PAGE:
For the last two weeks we’ve been discussing how we can “mission our worship,” meaning how we can take the elements of our worship service and translate them to mission related activities. We started out talking about mission as a way to live out the command to “love our neighbor.” We discussed the first element of our worship services, the Call to Worship, as a call coming from God to us as God’s people We respond to that call through the rest of our worship service. Likewise, God keeps calling us in other times throughout the week to engage in things that can help our neighbors; be that prayer, sharing resources with those in need, or sharing our time and talents to help others.
The next week we discussed the Adoration part of worship. Typically this is a song or prayer highlighting the glory of who God is and what God has done. We discussed how we can give adoration to God the Creator by honoring and caring for God’s creation. This could look like participating in a river clean up or doing other ecology related projects. For other ideas, visit your denomination’s resources for caring for creation!
Today we are going to cover the section of worship known as Confession. After highlighting how amazing God is during our time of Adoration, we, in contrast, recognize how far short we have fallen in our responsibilities as God’s people. Typically in our church worship services this can look like a prayer of confession, sometimes read aloud in unison, sometimes prayed silently, sometimes both. This time of confession is not just about our own personal sins (i.e, everything I did wrong this week). This time is also a time to recognize the collective sin of the community, even of the country and the world. Sometimes our sin is not just in our actively doing something against God’s expectations, but also in our apathy and passivity in regards to the struggles of others.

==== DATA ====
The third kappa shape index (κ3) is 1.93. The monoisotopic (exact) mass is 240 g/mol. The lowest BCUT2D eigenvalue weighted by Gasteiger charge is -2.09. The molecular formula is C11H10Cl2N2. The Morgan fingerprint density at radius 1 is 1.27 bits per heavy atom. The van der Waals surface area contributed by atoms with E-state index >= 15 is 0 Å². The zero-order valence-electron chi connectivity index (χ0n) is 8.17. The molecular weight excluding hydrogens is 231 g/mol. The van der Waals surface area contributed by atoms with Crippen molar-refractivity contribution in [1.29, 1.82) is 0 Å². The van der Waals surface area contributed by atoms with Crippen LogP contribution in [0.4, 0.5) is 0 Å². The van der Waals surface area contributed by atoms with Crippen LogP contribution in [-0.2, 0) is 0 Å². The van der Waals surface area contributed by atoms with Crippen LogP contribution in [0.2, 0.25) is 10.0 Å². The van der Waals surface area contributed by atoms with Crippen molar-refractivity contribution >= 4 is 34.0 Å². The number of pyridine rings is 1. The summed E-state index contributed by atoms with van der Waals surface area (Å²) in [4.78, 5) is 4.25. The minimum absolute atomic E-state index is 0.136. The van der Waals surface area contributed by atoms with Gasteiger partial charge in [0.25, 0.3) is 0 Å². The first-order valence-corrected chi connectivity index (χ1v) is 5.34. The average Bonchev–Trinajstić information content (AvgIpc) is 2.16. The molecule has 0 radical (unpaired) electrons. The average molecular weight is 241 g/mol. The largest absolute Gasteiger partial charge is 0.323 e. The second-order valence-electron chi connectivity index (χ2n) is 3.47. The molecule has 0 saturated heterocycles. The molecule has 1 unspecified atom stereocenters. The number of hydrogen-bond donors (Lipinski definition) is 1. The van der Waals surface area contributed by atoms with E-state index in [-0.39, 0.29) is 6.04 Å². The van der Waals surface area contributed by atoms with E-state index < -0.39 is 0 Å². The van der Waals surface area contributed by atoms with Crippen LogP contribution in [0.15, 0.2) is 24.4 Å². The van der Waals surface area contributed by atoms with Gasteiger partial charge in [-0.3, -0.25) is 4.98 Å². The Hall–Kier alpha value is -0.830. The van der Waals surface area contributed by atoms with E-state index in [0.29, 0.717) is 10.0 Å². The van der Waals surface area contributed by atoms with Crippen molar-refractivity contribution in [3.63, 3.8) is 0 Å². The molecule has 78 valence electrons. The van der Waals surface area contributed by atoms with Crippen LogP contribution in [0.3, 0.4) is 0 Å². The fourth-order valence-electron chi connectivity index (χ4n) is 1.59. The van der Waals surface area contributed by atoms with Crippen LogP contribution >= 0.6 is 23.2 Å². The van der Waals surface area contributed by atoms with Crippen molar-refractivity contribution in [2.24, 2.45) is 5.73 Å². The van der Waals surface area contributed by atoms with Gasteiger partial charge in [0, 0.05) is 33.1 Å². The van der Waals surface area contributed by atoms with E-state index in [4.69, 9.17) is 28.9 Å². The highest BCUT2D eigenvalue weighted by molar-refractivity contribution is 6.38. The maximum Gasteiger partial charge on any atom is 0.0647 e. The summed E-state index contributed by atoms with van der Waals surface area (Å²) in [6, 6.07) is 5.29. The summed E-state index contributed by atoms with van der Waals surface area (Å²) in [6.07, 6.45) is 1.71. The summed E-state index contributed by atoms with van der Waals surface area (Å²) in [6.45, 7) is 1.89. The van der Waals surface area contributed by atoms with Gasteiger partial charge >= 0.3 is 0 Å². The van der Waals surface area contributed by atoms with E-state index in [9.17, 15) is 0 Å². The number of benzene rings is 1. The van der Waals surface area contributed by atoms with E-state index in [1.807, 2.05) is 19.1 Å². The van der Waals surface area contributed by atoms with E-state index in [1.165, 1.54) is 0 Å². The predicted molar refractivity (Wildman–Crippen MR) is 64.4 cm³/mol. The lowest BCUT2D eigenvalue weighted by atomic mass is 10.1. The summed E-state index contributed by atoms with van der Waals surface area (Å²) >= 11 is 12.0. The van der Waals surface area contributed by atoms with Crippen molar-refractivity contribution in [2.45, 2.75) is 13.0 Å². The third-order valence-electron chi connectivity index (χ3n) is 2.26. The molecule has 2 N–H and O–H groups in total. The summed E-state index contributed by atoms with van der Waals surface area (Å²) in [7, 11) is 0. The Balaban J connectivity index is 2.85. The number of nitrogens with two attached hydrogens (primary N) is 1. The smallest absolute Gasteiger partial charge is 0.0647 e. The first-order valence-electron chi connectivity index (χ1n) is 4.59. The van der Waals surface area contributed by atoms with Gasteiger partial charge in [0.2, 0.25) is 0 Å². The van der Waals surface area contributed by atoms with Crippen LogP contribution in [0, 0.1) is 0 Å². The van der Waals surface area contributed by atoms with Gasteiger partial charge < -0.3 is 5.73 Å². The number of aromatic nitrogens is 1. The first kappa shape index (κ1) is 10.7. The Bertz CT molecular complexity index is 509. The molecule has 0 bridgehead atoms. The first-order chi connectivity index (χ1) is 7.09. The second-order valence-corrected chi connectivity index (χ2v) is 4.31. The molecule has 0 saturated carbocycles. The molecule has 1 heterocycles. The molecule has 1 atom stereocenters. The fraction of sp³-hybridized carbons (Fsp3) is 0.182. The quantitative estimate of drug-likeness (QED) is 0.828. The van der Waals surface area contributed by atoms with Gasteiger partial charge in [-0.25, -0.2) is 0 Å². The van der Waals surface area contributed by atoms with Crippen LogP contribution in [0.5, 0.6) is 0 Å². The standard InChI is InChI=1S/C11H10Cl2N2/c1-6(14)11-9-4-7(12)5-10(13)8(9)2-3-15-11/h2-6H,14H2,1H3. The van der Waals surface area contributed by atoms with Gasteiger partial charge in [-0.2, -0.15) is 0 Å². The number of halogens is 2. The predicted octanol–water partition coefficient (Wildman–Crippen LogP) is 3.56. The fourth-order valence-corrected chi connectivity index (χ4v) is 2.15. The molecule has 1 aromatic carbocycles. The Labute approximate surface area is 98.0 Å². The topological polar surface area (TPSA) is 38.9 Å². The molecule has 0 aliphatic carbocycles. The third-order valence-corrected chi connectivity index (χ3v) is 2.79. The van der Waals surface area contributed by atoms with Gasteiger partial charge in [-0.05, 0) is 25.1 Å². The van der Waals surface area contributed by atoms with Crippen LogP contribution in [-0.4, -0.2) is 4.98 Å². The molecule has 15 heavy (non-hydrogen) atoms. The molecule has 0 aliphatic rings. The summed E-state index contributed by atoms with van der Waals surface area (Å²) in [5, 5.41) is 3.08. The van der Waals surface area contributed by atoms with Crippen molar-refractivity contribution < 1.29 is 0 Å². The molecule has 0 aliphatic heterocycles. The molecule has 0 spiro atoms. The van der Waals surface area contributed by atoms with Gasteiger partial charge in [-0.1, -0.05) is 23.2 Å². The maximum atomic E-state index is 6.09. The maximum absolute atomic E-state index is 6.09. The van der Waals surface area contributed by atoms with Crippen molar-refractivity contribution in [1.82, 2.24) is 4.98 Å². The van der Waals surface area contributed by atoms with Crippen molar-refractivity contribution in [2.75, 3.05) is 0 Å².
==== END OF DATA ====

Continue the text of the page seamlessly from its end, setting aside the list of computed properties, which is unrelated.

So how can we “mission” this part of worship? Well, if confession is about acknowledgement of sin, then we can mission this by educating ourselves in the ways that we have collectively failed to do right by our neighbors. This can look like getting educated on various social justice issues, in our local community or more broadly. For example, if you wanted your youth group to be more educated on racial injustice, perhaps this could include reading about these issues in books like Waking Up White by Debby Irving, or White Rage, by Carol Anderson. Or maybe it is watching a documentary, like 13th, which discusses the pipeline of minorities being sent to prison. Perhaps this looks like arranging for your youth group to hear from people in our community who are struggling, such as people who are experiencing homelessness and poverty. Then, after hearing more about their experience, asking ourselves, “How did we as a society fail them? How are we even now keeping them from getting what they need to succeed?”
Dealing with any problem, whether it is one person or a community, is first about admitting that there is a problem, and understanding what the problem is. It’s also crucial for us to get some understanding of how we are part of the problem. Then we can start turning toward solutions and a different way of living.
Speaking of turning, that is really what this whole confession thing is about. Confession, or the act of repentance, means to turn away from one thing and turn towards another. In our confession we turn away from the sins of our past and turn toward God and God’s call to live a more righteous life. Perhaps we can “mission” this by asking ourselves, “What is one change we can make in our daily living that can turn us away from being part of a social injustice and move us towards something more just?” Maybe it means changing some of the products we purchase, or how we use our natural resources. Warning: Confession is a long term endeavor. Yet, so is God’s promise of forgiveness. As we strive to live more justly, we remain thankful that our God is a God of second chances! (And third, and fourth…)
Next up: Passing of the Peace!